Book Review - John Jeremiah Sullivan sees the world anew in Pulphead

The essayist explores America through his generous lens

A collection of essays that includes selections on Michael Jackson, Axl Rose, "Real World" cast members, and a Christian rock festival, among other subjects, isn't supposed to be taken capital-S seriously. Pop culture isn't supposed to overlap with "serious art" or "important nonfiction." Since the bulk of the essays in John Jeremiah Sullivan's Pulphead were previously published in GQ — a magazine that (if you're not paying close attention) could be confused for a book-length, glossy advertisement for cologne and automobiles — you can be forgiven the notion that you should pass over what is this year's best collection of magazine writing.

Sullivan's writerly gifts are many: He has a natural's skill with clean sentences, an artist's eye for resonant images, an architect's patience with structure. He is a good writer in the craftsman model. Yet, the crucial quality to these essays is something distinct from word choice and note taking: earnest humanity. At least, the version of Sullivan put forth by himself in this uniformly first-person collection is a recognizably good human being. He is appreciative of companionship with backwoods Christians, uncondescending to a "Real World" bro, generously sympathetic to Michael Jackson, and conveys an open, unencumbered interest to all of his subjects. Which is not to say that Sullivan simply makes his subjects look good. To the contrary, he defamiliarizes them, gracefully stripping away the reader's preconceptions of his subjects, letting them be seen anew.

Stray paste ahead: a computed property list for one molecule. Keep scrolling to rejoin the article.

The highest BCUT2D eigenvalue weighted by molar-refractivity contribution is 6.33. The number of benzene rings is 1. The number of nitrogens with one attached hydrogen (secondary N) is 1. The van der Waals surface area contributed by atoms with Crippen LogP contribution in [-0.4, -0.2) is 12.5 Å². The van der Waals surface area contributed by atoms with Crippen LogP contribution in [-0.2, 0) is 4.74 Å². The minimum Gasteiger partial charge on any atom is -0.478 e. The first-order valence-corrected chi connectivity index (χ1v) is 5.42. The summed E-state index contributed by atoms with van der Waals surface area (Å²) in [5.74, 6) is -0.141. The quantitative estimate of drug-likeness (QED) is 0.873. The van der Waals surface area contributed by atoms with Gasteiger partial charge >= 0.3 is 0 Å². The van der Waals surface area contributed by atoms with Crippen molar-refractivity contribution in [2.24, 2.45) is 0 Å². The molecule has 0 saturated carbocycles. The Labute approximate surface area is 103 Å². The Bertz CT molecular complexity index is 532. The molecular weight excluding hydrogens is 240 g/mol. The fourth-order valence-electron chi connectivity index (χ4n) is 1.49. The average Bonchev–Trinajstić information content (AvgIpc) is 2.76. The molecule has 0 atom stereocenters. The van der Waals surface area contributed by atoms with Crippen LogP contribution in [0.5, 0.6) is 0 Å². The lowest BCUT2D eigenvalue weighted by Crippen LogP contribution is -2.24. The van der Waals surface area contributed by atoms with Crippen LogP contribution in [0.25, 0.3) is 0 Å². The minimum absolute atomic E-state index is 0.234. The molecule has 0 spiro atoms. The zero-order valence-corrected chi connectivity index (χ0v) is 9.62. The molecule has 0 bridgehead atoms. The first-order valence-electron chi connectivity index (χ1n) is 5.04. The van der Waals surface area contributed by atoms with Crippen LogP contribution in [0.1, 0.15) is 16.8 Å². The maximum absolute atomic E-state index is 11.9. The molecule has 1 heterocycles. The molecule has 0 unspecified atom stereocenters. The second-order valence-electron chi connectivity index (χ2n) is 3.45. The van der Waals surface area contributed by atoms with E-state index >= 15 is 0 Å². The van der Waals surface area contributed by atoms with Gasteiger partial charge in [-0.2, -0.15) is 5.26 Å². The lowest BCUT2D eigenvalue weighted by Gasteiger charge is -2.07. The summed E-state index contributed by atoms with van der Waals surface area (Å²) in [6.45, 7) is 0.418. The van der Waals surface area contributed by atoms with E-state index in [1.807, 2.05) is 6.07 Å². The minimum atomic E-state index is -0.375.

This is no small task. How does one take Michael Jackson, one of the most looked at, adored, ogled, judged figures in history, and let him be seen fresh? It is a balancing act of enormous proportions, deeply in touch with Jackson's cultural context and artistic practice. When Sullivan writes, "We have, in any case, a pathology of pathologization in this country. It's a bourgeois disease, and we do right to call bullshit on it. We moan that Michael changed his face out of self-loathing. He may have loved what he became," the essay has actually earned that hard-to-stomach assertion.

Reading Sullivan's work, we are almost always in mind of his generous presence. His enthusiasm for his subjects is unwavering. "It had long been a dream of mine to meet Bunny Wailer — a pipe dream, sometimes a literal one in the sense that I dreamed it while holding a pipe," he writes in one essay. He says his claim to be a "'hard-core fan' of The Real World," is "dubious but sincere." No matter the degree of his enthusiasm, though, Sullivan carefully constructs a distance from his subject. In the essay about a Christian rock festival, he waits until halfway through to reveal his own past as a teenage born-again type but maintains an observational perch even while recalling such emotional memories. He asks the reader, "Doesn't the fact that I can't write about my old friends without an apologetic tone suggest that I was never one of them?" The answer is yes.

Sullivan has a sharp eye for moments when commercial success intersects with artistic greatness. What he doesn't quite emphasize is the resonance that he has with his own work: elevating the commercial magazine essay to serious art. Like his subjects, he's putting on a performance. Taking in the whole of Pulphead, outside of the cologne adverts and sexy photo spreads, we get to see it anew.

Pulphead by John Jeremiah Smith. Farrar, Straus and Giroux. $16. 369 pp.

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